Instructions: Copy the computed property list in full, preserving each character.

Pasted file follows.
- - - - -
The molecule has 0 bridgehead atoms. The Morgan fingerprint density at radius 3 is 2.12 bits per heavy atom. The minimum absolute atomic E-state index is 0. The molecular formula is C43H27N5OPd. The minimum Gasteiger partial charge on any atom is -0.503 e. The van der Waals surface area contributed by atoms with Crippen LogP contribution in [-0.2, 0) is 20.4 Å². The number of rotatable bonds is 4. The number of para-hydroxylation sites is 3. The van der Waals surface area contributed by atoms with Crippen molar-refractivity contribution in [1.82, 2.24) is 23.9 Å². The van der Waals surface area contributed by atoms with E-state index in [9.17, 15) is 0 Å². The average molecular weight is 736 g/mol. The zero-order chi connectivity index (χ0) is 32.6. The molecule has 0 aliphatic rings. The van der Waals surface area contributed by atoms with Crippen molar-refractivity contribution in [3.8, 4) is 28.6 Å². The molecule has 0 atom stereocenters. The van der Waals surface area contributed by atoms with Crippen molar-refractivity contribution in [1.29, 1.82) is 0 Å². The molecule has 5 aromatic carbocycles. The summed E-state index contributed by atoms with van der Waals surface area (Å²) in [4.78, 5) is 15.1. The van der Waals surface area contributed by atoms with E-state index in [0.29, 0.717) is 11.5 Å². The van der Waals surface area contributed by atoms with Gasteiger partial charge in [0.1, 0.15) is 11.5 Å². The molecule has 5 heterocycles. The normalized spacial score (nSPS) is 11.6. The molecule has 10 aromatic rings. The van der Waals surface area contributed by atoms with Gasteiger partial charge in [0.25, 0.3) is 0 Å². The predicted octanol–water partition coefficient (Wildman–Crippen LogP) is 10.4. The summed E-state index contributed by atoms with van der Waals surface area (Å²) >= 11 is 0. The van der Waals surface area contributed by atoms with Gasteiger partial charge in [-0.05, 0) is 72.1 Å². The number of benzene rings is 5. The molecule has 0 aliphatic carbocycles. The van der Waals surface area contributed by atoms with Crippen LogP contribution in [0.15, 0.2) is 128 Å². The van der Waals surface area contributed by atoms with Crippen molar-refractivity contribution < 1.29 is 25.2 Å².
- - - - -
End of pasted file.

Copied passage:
The molecule has 0 bridgehead atoms. The Morgan fingerprint density at radius 3 is 2.12 bits per heavy atom. The minimum absolute atomic E-state index is 0. The molecular formula is C43H27N5OPd. The minimum Gasteiger partial charge on any atom is -0.503 e. The van der Waals surface area contributed by atoms with Crippen LogP contribution in [-0.2, 0) is 20.4 Å². The number of rotatable bonds is 4. The number of para-hydroxylation sites is 3. The van der Waals surface area contributed by atoms with Crippen molar-refractivity contribution in [1.82, 2.24) is 23.9 Å². The van der Waals surface area contributed by atoms with E-state index in [9.17, 15) is 0 Å². The average molecular weight is 736 g/mol. The zero-order chi connectivity index (χ0) is 32.6. The molecule has 0 aliphatic rings. The van der Waals surface area contributed by atoms with Crippen molar-refractivity contribution in [3.8, 4) is 28.6 Å². The molecule has 0 atom stereocenters. The van der Waals surface area contributed by atoms with Crippen molar-refractivity contribution in [1.29, 1.82) is 0 Å². The molecule has 5 aromatic carbocycles. The summed E-state index contributed by atoms with van der Waals surface area (Å²) in [4.78, 5) is 15.1. The van der Waals surface area contributed by atoms with E-state index in [0.29, 0.717) is 11.5 Å². The van der Waals surface area contributed by atoms with Gasteiger partial charge in [0.1, 0.15) is 11.5 Å². The molecule has 5 heterocycles. The normalized spacial score (nSPS) is 11.6. The molecule has 10 aromatic rings. The van der Waals surface area contributed by atoms with Gasteiger partial charge in [0.25, 0.3) is 0 Å². The predicted octanol–water partition coefficient (Wildman–Crippen LogP) is 10.4. The summed E-state index contributed by atoms with van der Waals surface area (Å²) >= 11 is 0. The van der Waals surface area contributed by atoms with Gasteiger partial charge in [-0.05, 0) is 72.1 Å². The number of benzene rings is 5. The molecule has 0 aliphatic carbocycles. The van der Waals surface area contributed by atoms with Crippen LogP contribution in [0.15, 0.2) is 128 Å². The van der Waals surface area contributed by atoms with Crippen molar-refractivity contribution < 1.29 is 25.2 Å².